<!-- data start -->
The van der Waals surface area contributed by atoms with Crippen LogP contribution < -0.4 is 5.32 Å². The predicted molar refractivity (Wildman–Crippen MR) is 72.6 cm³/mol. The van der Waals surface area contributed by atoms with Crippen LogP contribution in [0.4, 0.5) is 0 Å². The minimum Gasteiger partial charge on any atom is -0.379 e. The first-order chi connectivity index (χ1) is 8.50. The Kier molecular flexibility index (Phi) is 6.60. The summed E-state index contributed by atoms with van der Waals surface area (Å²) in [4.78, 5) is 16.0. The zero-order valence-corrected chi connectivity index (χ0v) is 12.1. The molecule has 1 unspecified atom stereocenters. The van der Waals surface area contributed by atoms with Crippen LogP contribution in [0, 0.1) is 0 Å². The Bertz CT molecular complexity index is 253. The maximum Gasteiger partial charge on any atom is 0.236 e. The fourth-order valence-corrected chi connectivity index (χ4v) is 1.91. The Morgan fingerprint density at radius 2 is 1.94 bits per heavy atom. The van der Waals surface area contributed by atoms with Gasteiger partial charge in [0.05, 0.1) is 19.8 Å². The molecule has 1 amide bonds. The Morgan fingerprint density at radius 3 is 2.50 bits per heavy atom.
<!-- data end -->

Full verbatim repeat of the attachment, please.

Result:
The van der Waals surface area contributed by atoms with Crippen LogP contribution < -0.4 is 5.32 Å². The predicted molar refractivity (Wildman–Crippen MR) is 72.6 cm³/mol. The van der Waals surface area contributed by atoms with Crippen LogP contribution in [0.4, 0.5) is 0 Å². The minimum Gasteiger partial charge on any atom is -0.379 e. The first-order chi connectivity index (χ1) is 8.50. The Kier molecular flexibility index (Phi) is 6.60. The summed E-state index contributed by atoms with van der Waals surface area (Å²) in [4.78, 5) is 16.0. The zero-order valence-corrected chi connectivity index (χ0v) is 12.1. The molecule has 1 unspecified atom stereocenters. The van der Waals surface area contributed by atoms with Crippen LogP contribution in [0, 0.1) is 0 Å². The Bertz CT molecular complexity index is 253. The maximum Gasteiger partial charge on any atom is 0.236 e. The fourth-order valence-corrected chi connectivity index (χ4v) is 1.91. The Morgan fingerprint density at radius 2 is 1.94 bits per heavy atom. The van der Waals surface area contributed by atoms with Gasteiger partial charge in [0.05, 0.1) is 19.8 Å². The molecule has 1 amide bonds. The Morgan fingerprint density at radius 3 is 2.50 bits per heavy atom.